Gorbachev and the Chernobyl Disaster
Whatever calculations Mikhail Gorbachev, his Prime Minister, Nikolai Ryzhkov, and Soviet economists had made for the long term, the catastrophe at the Chernobyl nuclear plant wrecked everything. The explosion of one of its four reactors on 26 April 1986 in the northern part of Ukraine, not far from Kiev, took Soviet technicians, scientists, and bureaucrats completely by surprise. The flight of hundreds of thousands of people from Kiev, and mass panic elsewhere, was reminiscent of scenes from World War II.
During the first month after the accident, the military, engineers, doctors, miners, and scientists risked their lives in an unprecedented operation to plug the source of radiation, evacuate 100,000 people from the nearby city, organize a 30-kilometer perimeter around the plant, remove the contaminated soil, secure rivers from radiation, take care of hundreds of thousands of children, provide necessary medicine, and more. The cost of the Chernobyl disaster to the Soviet budget during the first month alone was 3 billion rubles. In early 1989, Ryzhkov estimated the cost to be about 8 billion rubles. He recalled: “Chernobyl dealt a sudden and devastating blow to our convalescent economy.”
Raisa Gorbacheva, an atheist but a superstitious woman, considered Chernobyl a very bad omen; millions thought the same. Gorbachev’s authority was badly tarnished. People surmised that “the stained leader” (they meant the birthmark on his forehead) brought misfortune. Aside from this nonsense, Gorbachev tarnished his authority again by not informing the people of the scale of the disaster until 14 May, when he finally made a televised address to the stunned country. And throughout the crisis, the top trouble-shooter and real hero was Ryzhkov, who spearheaded the massive efforts to tame the nuclear monster. The Prime Minister flew to Kiev and then to Chernobyl, to inspect the calamity for himself. Gorbachev went to Chernobyl, in the company of Raisa, only in February 1989, after the reactor had been covered by the concrete “sarcophagus.”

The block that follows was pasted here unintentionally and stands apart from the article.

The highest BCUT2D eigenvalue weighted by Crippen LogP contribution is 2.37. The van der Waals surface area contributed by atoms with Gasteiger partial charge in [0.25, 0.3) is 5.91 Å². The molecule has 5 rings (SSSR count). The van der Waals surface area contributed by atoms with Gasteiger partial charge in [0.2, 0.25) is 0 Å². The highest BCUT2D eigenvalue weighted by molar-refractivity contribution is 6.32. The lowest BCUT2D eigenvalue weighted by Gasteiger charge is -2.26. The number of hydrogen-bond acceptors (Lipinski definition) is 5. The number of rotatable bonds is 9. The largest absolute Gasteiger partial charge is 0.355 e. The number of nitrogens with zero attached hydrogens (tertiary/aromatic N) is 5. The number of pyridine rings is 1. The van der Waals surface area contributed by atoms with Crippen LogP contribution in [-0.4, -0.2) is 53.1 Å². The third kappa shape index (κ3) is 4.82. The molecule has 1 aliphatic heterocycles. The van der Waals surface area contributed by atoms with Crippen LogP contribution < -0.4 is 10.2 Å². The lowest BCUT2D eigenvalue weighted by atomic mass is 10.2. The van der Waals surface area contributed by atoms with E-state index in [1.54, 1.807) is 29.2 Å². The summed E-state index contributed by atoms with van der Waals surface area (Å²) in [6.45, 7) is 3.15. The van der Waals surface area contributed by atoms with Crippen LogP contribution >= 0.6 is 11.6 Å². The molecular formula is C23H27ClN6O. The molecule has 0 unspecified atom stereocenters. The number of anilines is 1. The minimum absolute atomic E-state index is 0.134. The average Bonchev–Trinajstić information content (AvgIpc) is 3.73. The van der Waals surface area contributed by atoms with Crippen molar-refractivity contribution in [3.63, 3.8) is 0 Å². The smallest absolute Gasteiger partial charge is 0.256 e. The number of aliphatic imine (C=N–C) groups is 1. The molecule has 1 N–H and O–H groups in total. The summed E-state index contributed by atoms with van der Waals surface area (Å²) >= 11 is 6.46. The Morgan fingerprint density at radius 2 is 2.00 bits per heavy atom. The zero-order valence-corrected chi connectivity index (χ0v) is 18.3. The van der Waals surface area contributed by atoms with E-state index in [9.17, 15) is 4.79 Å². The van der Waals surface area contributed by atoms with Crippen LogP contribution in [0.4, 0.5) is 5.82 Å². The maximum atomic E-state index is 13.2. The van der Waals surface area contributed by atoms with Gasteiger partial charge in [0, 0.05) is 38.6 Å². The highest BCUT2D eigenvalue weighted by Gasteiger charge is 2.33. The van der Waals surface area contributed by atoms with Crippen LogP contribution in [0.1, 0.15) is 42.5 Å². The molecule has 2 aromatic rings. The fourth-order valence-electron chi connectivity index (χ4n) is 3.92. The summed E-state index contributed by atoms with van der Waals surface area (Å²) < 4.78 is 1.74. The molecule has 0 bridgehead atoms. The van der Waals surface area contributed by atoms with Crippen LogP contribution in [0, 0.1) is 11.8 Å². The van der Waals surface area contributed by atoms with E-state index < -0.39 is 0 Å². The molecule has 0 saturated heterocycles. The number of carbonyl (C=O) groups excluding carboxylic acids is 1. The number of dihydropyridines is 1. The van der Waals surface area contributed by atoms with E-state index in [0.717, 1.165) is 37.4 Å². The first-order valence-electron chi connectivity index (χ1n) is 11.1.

Gorbachev’s insecurity about the nuclear accident came through with a vengeance. In June–July 1986 he scapegoated the Soviet atomic industry and its aged leaders, Anatoly Aleksandrov and Yefim Slavsky. Those men, then in their eighties, were the supreme brahmins of the Soviet defense establishment, the builders of the Soviet nuclear superpower and the atomic energy complex. In Gorbachev’s harsh words, they embodied the worst qualities of the old elites. The atomic establishment, Gorbachev argued, “is dominated by servility, bootlicking, cliquishness, and persecution of those who think differently, by putting on a good show, by personal connections and clans. We are about to put an end to all this.”43 This was an unfair and inaccurate assessment: the Soviet nuclear science industry was one of the few that could demonstrate world-class achievements.
This reaction to Chernobyl was typical of Gorbachev, and was repeated in the years to come. The Soviet leader no doubt was angry, but he also re-enacted Lenin: he used the crisis to jump to sweeping conclusions: the entire old system was deeply sick and contaminated. The crisis demanded another revolution. His main message was that the USSR was a country on the brink; during the previous fifteen years the state and the people had lived beyond their means and learned awful habits. Either the Party should pull them out of this morass rapidly or the country would sink back into the “swamp” with lethal consequences. In September, speaking about the heroic efforts of tens of thousands of military and civilian “rescuers” at Chernobyl, Gorbachev said: “A Russian needs a mission impossible, so that he would send everything to [hell] . . . and do what is needed. A new Chernobyl should happen every day to make him wake up and move forward.”